Italian capitalism in the middle of the Coronavirus storm
The healthcare system and its weakening over the last years
In the middle of a phase in which the global capitalist system appeared to be dealing with the haunting ghosts of the 2008 crisis, another typhoon shook the economic and political playing fields of Western capitalism.
Crisis periods are relevant, paradoxically, to understand how the world is running in the quiet moments, when contradictions remain underneath the surface of stability. The higher the stakes, the more extensive the resources that societal actors will employ to safeguard their interests, and, consequently, the clearer it becomes who is actually steering the wheels.
In this series of articles, I will try to address the ways in which the socioeconomic conditions of Italy influenced the management of the coronavirus pandemic, as well as how they are going to be influenced by it. I will address three main topics: healthcare, the management of the lockdown process, and the economic and political consequences for Italy in the European scenario.
In the limits of what can be done through an informative short blog article, I hope to give at least a general and multi-dimensional view of what is happening in Italy and why. For this to be possible, it is worth beginning with the factor anybody would point to when thinking of a public health crisis: the healthcare system.
Generous in normal times, poor during tough times: the dramatic weakening of healthcare facilities.
Undeniably, the Corona emergency has put the Italian healthcare system under strain, particularly in the worst-hit regions. What has been seen as puzzling by many observers is that a tax-based healthcare system providing universal coverage could not avoid such a high number of deaths both in absolute and relative numbers.
The realistic answer to this concern is that healthcare coverage matters only to a limited extent in accounting for deaths from a disease for which there is no vaccination, while other factors play out as more important, in particular the population age structure or the population density.
There is indeed little doubt about the fact that the percentage of over-80 years old people on the overall population in Italy, the highest in Europe and one of the highest in the World, has contributed to the increase in the lethality of the virus in the country.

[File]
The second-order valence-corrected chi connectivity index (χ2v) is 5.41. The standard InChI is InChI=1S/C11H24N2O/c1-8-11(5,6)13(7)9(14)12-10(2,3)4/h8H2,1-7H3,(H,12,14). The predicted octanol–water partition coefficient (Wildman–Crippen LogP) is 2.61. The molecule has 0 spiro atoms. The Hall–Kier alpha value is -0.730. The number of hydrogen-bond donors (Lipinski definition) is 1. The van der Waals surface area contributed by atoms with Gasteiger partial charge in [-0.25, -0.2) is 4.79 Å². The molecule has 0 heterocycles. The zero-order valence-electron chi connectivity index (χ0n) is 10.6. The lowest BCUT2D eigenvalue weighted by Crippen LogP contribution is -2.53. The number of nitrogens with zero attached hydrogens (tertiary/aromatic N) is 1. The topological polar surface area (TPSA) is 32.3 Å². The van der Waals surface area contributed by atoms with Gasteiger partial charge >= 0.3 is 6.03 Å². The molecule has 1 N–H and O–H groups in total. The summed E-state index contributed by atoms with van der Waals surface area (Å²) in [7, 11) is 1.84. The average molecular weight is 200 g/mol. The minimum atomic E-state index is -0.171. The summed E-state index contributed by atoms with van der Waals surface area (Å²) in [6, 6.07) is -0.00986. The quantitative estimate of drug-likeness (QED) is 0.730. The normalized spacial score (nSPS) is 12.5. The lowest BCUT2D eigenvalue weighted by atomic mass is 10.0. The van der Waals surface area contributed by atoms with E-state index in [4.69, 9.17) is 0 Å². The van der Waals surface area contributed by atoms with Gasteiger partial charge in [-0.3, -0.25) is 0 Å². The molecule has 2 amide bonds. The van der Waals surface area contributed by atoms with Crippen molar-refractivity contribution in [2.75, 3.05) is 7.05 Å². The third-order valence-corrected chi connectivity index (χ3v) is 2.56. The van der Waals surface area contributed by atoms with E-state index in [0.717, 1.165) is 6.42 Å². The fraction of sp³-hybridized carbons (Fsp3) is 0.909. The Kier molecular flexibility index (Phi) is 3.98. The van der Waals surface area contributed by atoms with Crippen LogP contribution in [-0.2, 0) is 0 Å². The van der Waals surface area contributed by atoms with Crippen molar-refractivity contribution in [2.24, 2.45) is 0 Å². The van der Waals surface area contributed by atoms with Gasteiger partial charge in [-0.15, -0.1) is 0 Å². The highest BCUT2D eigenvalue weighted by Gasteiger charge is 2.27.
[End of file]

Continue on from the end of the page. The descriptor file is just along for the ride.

External factors nonetheless, there is also good ground to argue that, specifically in the Italian case, the conditions of the healthcare system have contributed to turning the situation into the tragic story of thousands of deaths that has been reported by news all over the world.
The responsibility in this respect is nevertheless not to be found in healthcare coverage, which has remained high. For instance, although Italy has steadily displayed a rather high percentage of out-of-pocket payments (according to OECD data, 23.1% of the total healthcare expenditure in 2018), this is still the lowest value within the Southern-European group.
Moreover, accessibility to healthcare seems to have even improved over time, even though remarkable geographical differences remain. As displayed in the graph below, the percentage of households incurring sickness-related financial difficulties halved between 2004 and 2018.
At the same time, there is no doubt that the Italian system has been undergoing a process of reduction of its resources and its capabilities to deliver the same level of services as before, as clearly witnessed by data on public spending on healthcare. The next graph indeed shows that Italian per-capita healthcare expenditure used to develop along the general European average and below the average of the EU15 (members of the EU before 2004).
It is possible to identify a clear reversal of this trend from 2011 on, namely with the beginning of the austerity packages connected to the European management of the economic crisis. From then on, Italian per-capita expenditure has displayed a falling tendency, while the opposite is true for the general EU and EU15 averages, which have kept increasing.
Excluding that cuts may have affected affordability, attention has to be turned towards other indicators and specifically infrastructure. Considering that patients diagnosed with Covid19 display a higher likelihood to develop severe forms of pneumonia, acute care hospital beds are probably the most crucial value to consider. In this respect, Italy shares a common European path towards bed reduction, but starting from an already low level compared to both the European averages considered.
Between 2001 and 2013, the number of acute care beds per 100.000 population had been falling by an astounding 33%, by far the largest cut in the whole Europe. Similarly, the number of physicians employed by hospitals also declined starting from 2011, after a long increasing trend.